The study, conducted by a team* of 17 medical professionals and health researchers, led by Dr Joshua Kovoor and supervised by Professor Peter Hewett, comprised a systematic review and meta-analysis aiming to characterise depressive symptoms after stoma surgery.

Key findings include: 

- Overall prevalence of depressive symptoms in stoma patients after their surgery was 41 per cent.
- Across the included longitudinal studies, 6-month postoperative prevalence was 39 per cent. 
- Across the included longitudinal studies, 12-month postoperative prevalence was 42 per cent. 
- Patients with a stoma had significantly higher rates and risk of depressive symptoms compared to patients undergoing surgery without stoma formation. 

Dr Joshua Kovoor, a  researcher, medical intern and PhD candidate with the University of Adelaide said a patient’s depressive state after stoma surgery could be linked to a few key factors.

“After stoma surgery, many patients struggle physically and mentally post-surgery, especially with a loss of self, intimacy, and body image, in response to multiple psychological stressors,” Dr Kovoor said.

“The research highlights how we can improve care to stoma patients before and after their surgery.  

“Stoma patients at risk of developing depressive symptoms should be identified early, and have access to mental health services, including psychologists and psychiatrists to assist with their overall care.” 

Professor Peter Hewett, RACS Fellow and Senior Colorectal Surgeon at The Queen Elizabeth Hospital said when forming a stoma, the surgeon will take care to ensure it  has good position and proper shape.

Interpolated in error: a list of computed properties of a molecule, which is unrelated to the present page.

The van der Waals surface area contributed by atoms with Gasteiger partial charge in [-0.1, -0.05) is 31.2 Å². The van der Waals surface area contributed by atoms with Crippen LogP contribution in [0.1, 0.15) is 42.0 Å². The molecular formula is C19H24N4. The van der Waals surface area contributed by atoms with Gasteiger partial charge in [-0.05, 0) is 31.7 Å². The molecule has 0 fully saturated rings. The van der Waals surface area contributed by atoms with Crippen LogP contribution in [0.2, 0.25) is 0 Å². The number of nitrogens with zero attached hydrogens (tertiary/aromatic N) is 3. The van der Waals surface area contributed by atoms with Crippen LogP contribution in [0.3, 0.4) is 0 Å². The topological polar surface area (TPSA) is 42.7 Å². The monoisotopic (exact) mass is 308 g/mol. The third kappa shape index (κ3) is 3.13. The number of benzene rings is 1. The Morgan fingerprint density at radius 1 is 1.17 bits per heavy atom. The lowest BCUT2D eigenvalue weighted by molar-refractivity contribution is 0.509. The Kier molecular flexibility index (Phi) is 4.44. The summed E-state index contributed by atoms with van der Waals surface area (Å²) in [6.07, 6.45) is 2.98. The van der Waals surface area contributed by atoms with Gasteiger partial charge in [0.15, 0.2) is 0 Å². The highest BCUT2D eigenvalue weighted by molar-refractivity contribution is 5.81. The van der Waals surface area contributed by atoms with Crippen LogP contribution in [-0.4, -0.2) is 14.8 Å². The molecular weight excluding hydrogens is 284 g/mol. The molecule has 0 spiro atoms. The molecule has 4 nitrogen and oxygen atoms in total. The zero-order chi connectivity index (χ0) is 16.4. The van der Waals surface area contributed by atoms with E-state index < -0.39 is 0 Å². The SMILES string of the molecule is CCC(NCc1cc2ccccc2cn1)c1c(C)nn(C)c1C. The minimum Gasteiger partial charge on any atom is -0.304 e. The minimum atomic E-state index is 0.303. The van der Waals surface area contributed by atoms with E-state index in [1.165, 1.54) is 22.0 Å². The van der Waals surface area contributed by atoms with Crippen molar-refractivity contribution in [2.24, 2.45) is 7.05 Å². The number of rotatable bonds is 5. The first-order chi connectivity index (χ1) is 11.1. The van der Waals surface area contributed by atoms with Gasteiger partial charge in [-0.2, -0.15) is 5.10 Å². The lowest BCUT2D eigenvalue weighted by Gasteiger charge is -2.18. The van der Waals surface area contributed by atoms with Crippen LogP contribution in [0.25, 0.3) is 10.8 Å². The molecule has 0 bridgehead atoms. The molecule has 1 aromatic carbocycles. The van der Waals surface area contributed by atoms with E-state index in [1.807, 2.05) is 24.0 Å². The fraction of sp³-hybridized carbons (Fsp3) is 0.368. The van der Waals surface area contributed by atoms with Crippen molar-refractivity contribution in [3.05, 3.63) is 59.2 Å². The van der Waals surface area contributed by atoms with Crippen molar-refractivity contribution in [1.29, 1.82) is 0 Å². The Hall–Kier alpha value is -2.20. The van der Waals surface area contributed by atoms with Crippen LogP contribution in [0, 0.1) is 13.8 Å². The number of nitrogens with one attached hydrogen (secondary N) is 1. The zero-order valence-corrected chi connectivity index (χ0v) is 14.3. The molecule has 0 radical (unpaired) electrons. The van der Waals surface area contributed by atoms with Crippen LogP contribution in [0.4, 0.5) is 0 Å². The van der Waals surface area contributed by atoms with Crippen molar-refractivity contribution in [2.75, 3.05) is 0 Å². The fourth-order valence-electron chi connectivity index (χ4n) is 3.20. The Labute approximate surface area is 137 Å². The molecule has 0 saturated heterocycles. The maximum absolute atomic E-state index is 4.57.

“A preoperative visit from a stomal therapist aids in both deciding the optimal position on the abdomen to place the stoma and gives reassurance that help will be available in the post operative period to manage the stoma,” Professor Hewett said. 

The team’s research will be unveiled at the the Royal Australasian College of Surgeons Annual Scientific Congress in Brisbane (2-6 May).

The Congress is the largest multi-disciplinary surgical meeting held in the southern hemisphere and brings together some of the top surgical and medical minds from across New Zealand, Australia, and the rest of the world.


For more information about the Royal Australasian College of Surgeons Annual Scientific Congress, please visit:

*Dr Joshua Kovoor, Dr Jonathan Henry Jacobsen, Dr Brandon Stretton, Dr Aashray Gupta, Dr Brayden Claridge, Dr Matthew Steen, Dr Ameya Bhanushali, Dr Lorenz Bartholomeusz, Ms Suzanne Edwards, Dr Gayatri Asokan, Dr Gopika Asokan, Ms Amanda Summers, Dr Christopher Ovenden, Dr Joseph Hewitt, Dr Markus Trochsler, Prof Guy Maddern and Prof Peter Hewett.

Media enquiries: Abderazzaq Noor, Head of Marketing & Communications
Contact: +61 429 028 933